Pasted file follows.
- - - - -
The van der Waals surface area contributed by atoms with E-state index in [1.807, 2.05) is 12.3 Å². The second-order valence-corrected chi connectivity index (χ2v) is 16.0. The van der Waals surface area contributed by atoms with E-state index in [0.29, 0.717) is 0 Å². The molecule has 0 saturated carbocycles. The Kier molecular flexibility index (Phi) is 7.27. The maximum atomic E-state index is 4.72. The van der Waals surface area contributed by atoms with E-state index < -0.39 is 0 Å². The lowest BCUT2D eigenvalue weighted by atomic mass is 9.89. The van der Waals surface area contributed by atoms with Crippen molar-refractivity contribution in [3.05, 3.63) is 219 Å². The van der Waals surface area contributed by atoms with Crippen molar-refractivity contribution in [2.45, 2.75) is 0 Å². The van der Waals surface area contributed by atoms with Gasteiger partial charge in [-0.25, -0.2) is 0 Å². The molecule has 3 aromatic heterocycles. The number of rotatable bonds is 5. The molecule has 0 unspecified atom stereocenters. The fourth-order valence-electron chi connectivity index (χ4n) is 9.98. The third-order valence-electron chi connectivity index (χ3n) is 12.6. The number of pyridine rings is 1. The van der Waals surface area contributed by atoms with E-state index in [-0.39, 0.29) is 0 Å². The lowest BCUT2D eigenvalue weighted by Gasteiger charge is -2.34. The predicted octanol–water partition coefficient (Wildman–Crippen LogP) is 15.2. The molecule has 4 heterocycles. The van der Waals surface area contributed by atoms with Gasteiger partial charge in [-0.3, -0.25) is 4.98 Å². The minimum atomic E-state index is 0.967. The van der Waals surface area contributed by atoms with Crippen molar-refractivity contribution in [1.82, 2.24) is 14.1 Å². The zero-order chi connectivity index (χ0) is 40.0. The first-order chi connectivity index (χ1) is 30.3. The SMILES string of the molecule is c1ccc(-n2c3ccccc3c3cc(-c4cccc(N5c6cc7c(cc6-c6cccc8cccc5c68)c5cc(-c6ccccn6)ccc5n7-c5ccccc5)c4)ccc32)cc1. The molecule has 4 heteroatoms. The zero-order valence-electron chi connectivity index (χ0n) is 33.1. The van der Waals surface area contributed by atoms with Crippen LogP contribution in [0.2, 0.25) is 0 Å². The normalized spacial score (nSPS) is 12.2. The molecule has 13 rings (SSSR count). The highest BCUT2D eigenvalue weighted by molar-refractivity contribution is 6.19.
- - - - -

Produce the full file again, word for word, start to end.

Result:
The van der Waals surface area contributed by atoms with E-state index in [1.807, 2.05) is 12.3 Å². The second-order valence-corrected chi connectivity index (χ2v) is 16.0. The van der Waals surface area contributed by atoms with E-state index in [0.29, 0.717) is 0 Å². The molecule has 0 saturated carbocycles. The Kier molecular flexibility index (Phi) is 7.27. The maximum atomic E-state index is 4.72. The van der Waals surface area contributed by atoms with E-state index < -0.39 is 0 Å². The lowest BCUT2D eigenvalue weighted by atomic mass is 9.89. The van der Waals surface area contributed by atoms with Crippen molar-refractivity contribution in [3.05, 3.63) is 219 Å². The van der Waals surface area contributed by atoms with Crippen molar-refractivity contribution in [2.45, 2.75) is 0 Å². The van der Waals surface area contributed by atoms with Gasteiger partial charge in [-0.25, -0.2) is 0 Å². The molecule has 3 aromatic heterocycles. The number of rotatable bonds is 5. The molecule has 0 unspecified atom stereocenters. The fourth-order valence-electron chi connectivity index (χ4n) is 9.98. The third-order valence-electron chi connectivity index (χ3n) is 12.6. The number of pyridine rings is 1. The van der Waals surface area contributed by atoms with E-state index in [-0.39, 0.29) is 0 Å². The lowest BCUT2D eigenvalue weighted by Gasteiger charge is -2.34. The predicted octanol–water partition coefficient (Wildman–Crippen LogP) is 15.2. The molecule has 4 heterocycles. The van der Waals surface area contributed by atoms with Gasteiger partial charge in [-0.3, -0.25) is 4.98 Å². The minimum atomic E-state index is 0.967. The van der Waals surface area contributed by atoms with Crippen molar-refractivity contribution in [1.82, 2.24) is 14.1 Å². The zero-order chi connectivity index (χ0) is 40.0. The first-order chi connectivity index (χ1) is 30.3. The SMILES string of the molecule is c1ccc(-n2c3ccccc3c3cc(-c4cccc(N5c6cc7c(cc6-c6cccc8cccc5c68)c5cc(-c6ccccn6)ccc5n7-c5ccccc5)c4)ccc32)cc1. The molecule has 4 heteroatoms. The zero-order valence-electron chi connectivity index (χ0n) is 33.1. The van der Waals surface area contributed by atoms with Crippen LogP contribution in [0.2, 0.25) is 0 Å². The normalized spacial score (nSPS) is 12.2. The molecule has 13 rings (SSSR count). The highest BCUT2D eigenvalue weighted by molar-refractivity contribution is 6.19.